Two For Tuesday: Vince Guaraldi (Encore)

I’ve actually done Vince twice: the second time I had forgotten I had already done him. This is the second, from July 2013. Note there are three songs here: when replacing the first one, I realized I didn’t remember which one I had intended to feature, so you get both “Samba de Orfeu” and “Cast Your Fate To The Wind.”

I saw the premiere of A Charlie Brown Christmas in 1965, and while the story was all right (hey, it was “Peanuts,” and I was a kid, right?), it was the music that really caught my ear, and I needed to know who did it. A special that played later (can’t remember if it was later that night or a few days after) identified Vince Guaraldi and his trio as the musicians. It made me a fan for life.

Born in San Francisco in 1928, his solo career began in 1959 after time with Cal Tjader. In 1962, he recorded the album Jazz Impressions of Black Orpheus, which included covers of most of the music written by Antonio Carlos Jobim and Luiz Bonfa for the movie Black Orpheus. The album also included “Cast Your Fate To The Wind,” a song for which Guaraldi is probably best known; it was the flip side to “Samba de Orfeu,” our first selection today. After that came a period of collaboration with Brazilian guitarist Bola Sete, which included the recording of the album Vince Guaraldi, Bola Sete and Friends. At the time, Guaraldi was experimenting with bossa nova rhythms. The second song today, “Star Song,” comes from that collaboration.

Vince died in 1976. He had had dinner the night before with Lee Mendelson, the producer of the “Peanuts” specials, and was complaining of indigestion. The next night, he played his last set at Butterfield’s Nightclub in Menlo Park, California. After the set, he and drummer Jim Zimmerman went to the hotel next door where they were staying, and, according to Zimmerman, Vince was walking across the room and dropped dead, of either a heart attack or an aortic aneurysm. He was 47 years old.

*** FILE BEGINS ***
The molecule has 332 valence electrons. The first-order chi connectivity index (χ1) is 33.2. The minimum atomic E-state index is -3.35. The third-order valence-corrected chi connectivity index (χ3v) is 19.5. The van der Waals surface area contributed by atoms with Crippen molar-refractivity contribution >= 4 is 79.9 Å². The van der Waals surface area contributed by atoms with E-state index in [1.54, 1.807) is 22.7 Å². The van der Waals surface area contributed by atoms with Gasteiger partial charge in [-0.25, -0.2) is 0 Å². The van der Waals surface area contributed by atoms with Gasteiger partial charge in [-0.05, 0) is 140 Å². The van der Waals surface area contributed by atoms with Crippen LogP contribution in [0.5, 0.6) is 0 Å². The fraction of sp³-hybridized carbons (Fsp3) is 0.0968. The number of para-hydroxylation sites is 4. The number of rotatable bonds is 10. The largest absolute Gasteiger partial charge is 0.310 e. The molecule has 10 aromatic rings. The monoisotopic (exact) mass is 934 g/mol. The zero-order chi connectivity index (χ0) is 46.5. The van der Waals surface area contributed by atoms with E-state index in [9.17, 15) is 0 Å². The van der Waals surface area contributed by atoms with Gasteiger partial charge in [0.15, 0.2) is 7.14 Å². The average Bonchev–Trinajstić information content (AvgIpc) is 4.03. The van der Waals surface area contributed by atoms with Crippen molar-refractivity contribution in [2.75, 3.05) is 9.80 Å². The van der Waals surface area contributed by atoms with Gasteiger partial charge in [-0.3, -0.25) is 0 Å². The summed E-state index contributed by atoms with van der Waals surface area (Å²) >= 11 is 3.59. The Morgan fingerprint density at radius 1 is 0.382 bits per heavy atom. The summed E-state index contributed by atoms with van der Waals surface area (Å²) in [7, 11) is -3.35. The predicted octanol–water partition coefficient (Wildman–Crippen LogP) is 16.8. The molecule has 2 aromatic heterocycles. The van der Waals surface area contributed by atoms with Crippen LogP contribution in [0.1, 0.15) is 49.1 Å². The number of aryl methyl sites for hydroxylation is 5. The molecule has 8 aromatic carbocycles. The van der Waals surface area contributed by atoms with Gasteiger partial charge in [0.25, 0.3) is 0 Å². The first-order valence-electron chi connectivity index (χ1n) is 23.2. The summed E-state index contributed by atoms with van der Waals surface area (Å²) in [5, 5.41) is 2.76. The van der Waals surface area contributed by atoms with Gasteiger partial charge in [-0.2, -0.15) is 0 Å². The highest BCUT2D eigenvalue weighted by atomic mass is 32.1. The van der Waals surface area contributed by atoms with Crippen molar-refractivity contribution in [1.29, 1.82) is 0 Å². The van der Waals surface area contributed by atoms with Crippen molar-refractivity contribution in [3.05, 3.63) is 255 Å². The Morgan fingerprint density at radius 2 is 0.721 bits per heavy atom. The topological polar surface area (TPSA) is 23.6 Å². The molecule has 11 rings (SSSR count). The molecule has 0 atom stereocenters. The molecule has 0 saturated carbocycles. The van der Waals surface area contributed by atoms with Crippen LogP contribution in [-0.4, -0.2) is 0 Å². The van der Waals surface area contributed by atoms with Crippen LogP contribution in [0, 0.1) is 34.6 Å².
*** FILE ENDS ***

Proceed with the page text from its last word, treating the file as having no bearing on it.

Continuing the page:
Vince left behind a significant amount of music, and influenced jazz pianist David Benoit and New Age pianist George Winston, and probably everyone that ever heard him. I consider his music among the best recorded, and hope that you’ll explore a little further.

That’s Vince Guaraldi, your Two for Tuesday, July 22, 2013. Sorry it’s so late, it’s been a crazy few days.

4 thoughts on “Two For Tuesday: Vince Guaraldi (Encore)

  1. My brother really likes him and he is so great with his own style..not my brother but Vince:) I enjoyed listening to these but what a shame that he died so young. It reminds me of John Ritter


    1. The saving grace was that he recorded a lot in the years he was active, so there’s plenty of his music out there. A few more contemporary pianists (David Benoit and George Winston, among others) have recorded albums of his music, and it continues to inspire. Had I not taken up the guitar, he would have inspired me to take up piano, although it would mean having to nag my mother about getting a piano, like that would ever happen…


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